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Statements from Clippers’ players on sale of team, Steve Ballmer on sale price of Clippers

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If you are trying to envision the mood around the Clippers and the NBA since the sale of the team to former Microsoft CEO Steve Ballmer for $2 billion became official today, well, picture the “ding dong the witch is dead” seen from the Wizard of Oz. Just with taller people doing the singing and dancing.

(Not that Donald Sterling will not still be a nuisance with his lawsuits, but his days of owning the team are over, no judge is going to undo that sale.)

While the sale was expected the reactions still have been pouring in, so we’re bringing you some of them.

Chris Paul: “I am very excited about Mr. Ballmer’s purchase of the Clippers. I’ve had a chance to meet him and his excitement for the game of basketball and our team is going to be great for the league, the city of Los Angeles and Clipper fans everywhere.

Blake Griffin: “Today is a great day for the Clipper organization and fans everywhere. I look forward to having Mr. Ballmer as an owner and continuing our pursuit of a championship.”

DeAndre Jordan: “I cannot wait to play this season knowing Mr. Ballmer is our owner. Today was a great day for the Clippers.”

Jamal Crawford: “Living in the Seattle area, I am very familiar with Mr. Ballmer. He will bring so many great things to the Clippers and the NBA. I am excited to get started.”

As for Steve Ballmer himself, the man who owns the team, he again shot down any notion that he would move the team to Seattle. Ballmer was part of the group that tried to buy the Kings and move them to Seattle, but this is different. As he noted previously, he just paid a premium for a team that would lose half its value overnight if moved.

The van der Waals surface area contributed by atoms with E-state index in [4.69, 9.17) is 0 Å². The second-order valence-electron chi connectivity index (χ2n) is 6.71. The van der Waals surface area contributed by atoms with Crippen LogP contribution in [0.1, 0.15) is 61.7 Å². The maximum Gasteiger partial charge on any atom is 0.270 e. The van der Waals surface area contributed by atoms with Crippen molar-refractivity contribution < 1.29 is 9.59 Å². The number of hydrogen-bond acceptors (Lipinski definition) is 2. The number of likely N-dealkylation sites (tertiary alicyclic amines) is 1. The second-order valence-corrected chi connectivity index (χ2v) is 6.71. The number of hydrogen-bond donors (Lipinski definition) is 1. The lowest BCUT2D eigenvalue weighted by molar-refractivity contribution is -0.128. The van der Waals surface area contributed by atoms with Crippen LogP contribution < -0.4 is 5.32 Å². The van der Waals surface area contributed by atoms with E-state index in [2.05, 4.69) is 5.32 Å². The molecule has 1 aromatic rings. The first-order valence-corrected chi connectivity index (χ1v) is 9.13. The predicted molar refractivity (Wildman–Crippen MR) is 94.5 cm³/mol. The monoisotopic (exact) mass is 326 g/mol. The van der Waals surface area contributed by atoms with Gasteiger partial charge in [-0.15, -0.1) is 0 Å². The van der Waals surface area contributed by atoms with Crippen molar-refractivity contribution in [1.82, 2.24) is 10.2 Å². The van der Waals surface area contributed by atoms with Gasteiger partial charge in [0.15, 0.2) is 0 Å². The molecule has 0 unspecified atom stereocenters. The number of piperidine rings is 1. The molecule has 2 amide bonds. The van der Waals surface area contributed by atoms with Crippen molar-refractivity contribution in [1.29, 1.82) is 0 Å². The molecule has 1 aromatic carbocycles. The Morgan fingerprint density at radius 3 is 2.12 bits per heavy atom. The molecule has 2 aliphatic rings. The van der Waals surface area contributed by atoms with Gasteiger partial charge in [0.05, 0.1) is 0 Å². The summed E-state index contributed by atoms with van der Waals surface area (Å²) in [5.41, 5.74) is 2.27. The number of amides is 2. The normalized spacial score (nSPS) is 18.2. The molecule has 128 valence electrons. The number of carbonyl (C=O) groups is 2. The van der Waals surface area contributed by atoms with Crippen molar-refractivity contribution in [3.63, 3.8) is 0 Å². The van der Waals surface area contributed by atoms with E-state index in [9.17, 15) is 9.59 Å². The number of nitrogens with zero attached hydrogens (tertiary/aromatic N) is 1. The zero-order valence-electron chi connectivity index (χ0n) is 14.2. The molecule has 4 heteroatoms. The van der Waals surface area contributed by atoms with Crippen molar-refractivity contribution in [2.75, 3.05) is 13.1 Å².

Ballmer also had an interesting perspective on that $2 billion sale price that had everyone doing a double take (including other owners), speaking with Ramona Shelburne of ESPN.

“I feel like I paid a price I’m excited about. It obviously was a price that was negotiated and I feel very good about it. It’s not a cheap price, but when you’re used to looking at tech companies with huge risk, no earnings and huge multiples, this doesn’t look like the craziest thing I’ve ever acquired. It’s my own personal money, and you’re just as careful with your own money as you are with your shareholders money. And compared to some of the public traded companies, there are great companies out there like Amazon with absolutely no earnings and a huge market caps and lots of risk. There’s much less risk. There’s real earnings in this business. There’s real upside opportunity. So compared to the things I looked at in tech, this was a reasonable purchase and it’s one I’m really excited about.”

NBA considering if jump-on-back foul should be flagrant foul

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The video above is an intentional foul — Chris Paul jumped on the back of Dwight Howard. The same thing has happened to Andre Drummond.

Is it a flagrant foul?

The Boston Celtics tweeted this out on Sunday.

The NBA was quick to let people know that this is just something under consideration — there has been no change in the rules. This may well be where the league is headed, but it’s not there yet.

The NBA defines a flagrant foul as “unnecessary contact committed by a player against an opponent.” To me, leaping on a player’s back like that qualifies. (A flagrant two foul is “unnecessary and excessive contact” and leads to an ejection; this is not that.)

Jared Dudley — one of the more vocal players on union issues — added a good point.

Consider this part of the coming changes on the intentional fouling rules period. But this one tweak could come much faster.

NBA: Foul on Cavaliers that sparked Celtics’ comeback called in error

Cleveland Cavaliers' J.R. Smith makes a move on Boston Celtics' Evan Turner (11) during the third quarter of a NBA basketball game in Boston Tuesday, Dec. 15, 2015. (AP Photo/Winslow Townson)
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The Cavaliers were in great shape against the Celtics on Friday, leading by four points with seven seconds left.

Then, it all went so wrong for Cleveland.